Wednesday, 28 July 2010

Common Greenshank (Tringa nebularia)

OTHER NAMES: Greenshank
Latin Etymology: Tringa (bird named by Aristotle) nebularia ("mist")
Adult Common Greenshank (Tringa nebularis) at Faversham, Kent - September 2012

Featured Subspecies: N/A
Weight: 125-290g  /  Length: 30-35cm  /  Wingspan: 68-70cm
UK GREEN LIST / IUCN Red List: Least Concern

Greenshanks are perhaps a bird which can be awkward to see at any particular time of the year - they Summer in the Scottish Highlands, which is quite out of the way for many people while in Winter they stay on the West coast for the most part. Perhaps the best time of year to see them without a large trip is on passage in Autumn, where they can be seen in larger numbers than the resident population along more accessible parts of the country, but are still fairly scarce on the ground.  My general impression is that they are one of the more flighty waders, and tend to fly away from humans they see even at fairly long distances.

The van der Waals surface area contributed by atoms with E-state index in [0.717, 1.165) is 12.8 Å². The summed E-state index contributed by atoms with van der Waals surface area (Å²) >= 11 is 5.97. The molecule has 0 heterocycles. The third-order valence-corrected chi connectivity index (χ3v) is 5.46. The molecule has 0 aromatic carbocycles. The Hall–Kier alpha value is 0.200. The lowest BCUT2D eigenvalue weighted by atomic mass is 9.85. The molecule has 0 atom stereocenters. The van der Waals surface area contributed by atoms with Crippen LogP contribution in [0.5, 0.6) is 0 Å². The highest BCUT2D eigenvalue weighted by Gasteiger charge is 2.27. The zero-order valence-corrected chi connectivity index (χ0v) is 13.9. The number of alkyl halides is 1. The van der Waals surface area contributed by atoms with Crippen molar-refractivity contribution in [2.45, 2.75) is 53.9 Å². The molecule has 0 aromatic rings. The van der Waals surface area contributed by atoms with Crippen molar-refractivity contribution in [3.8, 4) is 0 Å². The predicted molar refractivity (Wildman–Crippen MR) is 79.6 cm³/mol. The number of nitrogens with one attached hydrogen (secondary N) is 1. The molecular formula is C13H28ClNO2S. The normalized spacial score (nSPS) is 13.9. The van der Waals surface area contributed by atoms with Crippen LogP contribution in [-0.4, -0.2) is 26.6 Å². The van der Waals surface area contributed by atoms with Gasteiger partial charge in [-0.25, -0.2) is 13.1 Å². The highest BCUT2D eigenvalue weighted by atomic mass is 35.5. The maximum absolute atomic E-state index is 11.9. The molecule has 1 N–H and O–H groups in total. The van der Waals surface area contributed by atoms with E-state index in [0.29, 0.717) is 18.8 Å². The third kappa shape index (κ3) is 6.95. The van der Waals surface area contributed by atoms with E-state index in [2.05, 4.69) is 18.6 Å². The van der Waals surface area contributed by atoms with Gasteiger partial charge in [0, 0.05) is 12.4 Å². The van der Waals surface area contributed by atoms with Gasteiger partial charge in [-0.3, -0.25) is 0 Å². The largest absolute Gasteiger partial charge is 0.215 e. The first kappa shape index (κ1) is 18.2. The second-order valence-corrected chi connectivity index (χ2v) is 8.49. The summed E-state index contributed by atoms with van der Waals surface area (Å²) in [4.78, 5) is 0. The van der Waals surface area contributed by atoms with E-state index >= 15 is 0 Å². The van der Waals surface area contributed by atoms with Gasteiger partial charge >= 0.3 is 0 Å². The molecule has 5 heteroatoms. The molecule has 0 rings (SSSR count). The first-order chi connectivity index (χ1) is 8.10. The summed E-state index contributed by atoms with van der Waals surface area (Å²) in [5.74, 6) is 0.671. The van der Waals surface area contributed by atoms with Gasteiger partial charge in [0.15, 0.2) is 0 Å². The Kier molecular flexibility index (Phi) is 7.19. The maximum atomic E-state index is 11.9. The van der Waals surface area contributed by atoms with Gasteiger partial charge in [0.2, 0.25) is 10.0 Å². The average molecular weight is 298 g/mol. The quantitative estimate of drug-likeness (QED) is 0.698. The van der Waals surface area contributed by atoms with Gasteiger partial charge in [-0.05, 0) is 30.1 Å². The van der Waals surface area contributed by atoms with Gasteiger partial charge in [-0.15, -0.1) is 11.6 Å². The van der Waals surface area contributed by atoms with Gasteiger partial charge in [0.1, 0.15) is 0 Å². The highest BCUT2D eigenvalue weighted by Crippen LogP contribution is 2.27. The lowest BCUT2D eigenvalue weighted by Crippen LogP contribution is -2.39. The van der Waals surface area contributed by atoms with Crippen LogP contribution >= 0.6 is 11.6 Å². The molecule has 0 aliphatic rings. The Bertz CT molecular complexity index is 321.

Related Species:
Family: Scolopacidae
Genus: Tringa
Subspecies: none - monotypic

 - Sighting Locations -
UNITED KINGDOM - Local breeding species (700-1500 birds), rare Wintering species (770 birds) and uncommon passage migrant (4500+ birds)
 - Seen at several sites on passage including Rutland WaterRainham MarshesPitsford Reservour and Faversham

Further Notes: BirdForum OpusIUCN Red ListRSPBWikipedia, Xeno-canto

No comments:

Post a Comment